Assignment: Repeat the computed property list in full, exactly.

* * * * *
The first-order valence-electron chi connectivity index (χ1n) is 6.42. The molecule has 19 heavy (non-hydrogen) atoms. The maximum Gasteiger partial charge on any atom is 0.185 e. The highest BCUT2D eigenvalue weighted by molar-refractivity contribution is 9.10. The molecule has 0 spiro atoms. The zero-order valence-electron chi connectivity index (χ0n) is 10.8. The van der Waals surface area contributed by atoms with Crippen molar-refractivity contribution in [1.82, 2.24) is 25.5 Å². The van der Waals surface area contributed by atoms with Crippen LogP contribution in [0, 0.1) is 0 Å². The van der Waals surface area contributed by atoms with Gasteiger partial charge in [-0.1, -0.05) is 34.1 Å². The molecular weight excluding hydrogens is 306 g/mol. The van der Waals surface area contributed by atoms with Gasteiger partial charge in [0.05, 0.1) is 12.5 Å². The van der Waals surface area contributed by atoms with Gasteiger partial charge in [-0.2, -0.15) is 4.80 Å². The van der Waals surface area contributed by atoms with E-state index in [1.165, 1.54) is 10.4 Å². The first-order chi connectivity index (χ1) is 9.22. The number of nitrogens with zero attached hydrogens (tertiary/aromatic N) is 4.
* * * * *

The first-order valence-electron chi connectivity index (χ1n) is 6.42. The molecule has 19 heavy (non-hydrogen) atoms. The maximum Gasteiger partial charge on any atom is 0.185 e. The highest BCUT2D eigenvalue weighted by molar-refractivity contribution is 9.10. The molecule has 0 spiro atoms. The zero-order valence-electron chi connectivity index (χ0n) is 10.8. The van der Waals surface area contributed by atoms with Crippen molar-refractivity contribution in [1.82, 2.24) is 25.5 Å². The van der Waals surface area contributed by atoms with Crippen LogP contribution in [0, 0.1) is 0 Å². The van der Waals surface area contributed by atoms with Gasteiger partial charge in [-0.1, -0.05) is 34.1 Å². The molecular weight excluding hydrogens is 306 g/mol. The van der Waals surface area contributed by atoms with Gasteiger partial charge in [0.05, 0.1) is 12.5 Å². The van der Waals surface area contributed by atoms with Gasteiger partial charge in [-0.2, -0.15) is 4.80 Å². The van der Waals surface area contributed by atoms with E-state index in [1.165, 1.54) is 10.4 Å². The first-order chi connectivity index (χ1) is 9.22. The number of nitrogens with zero attached hydrogens (tertiary/aromatic N) is 4.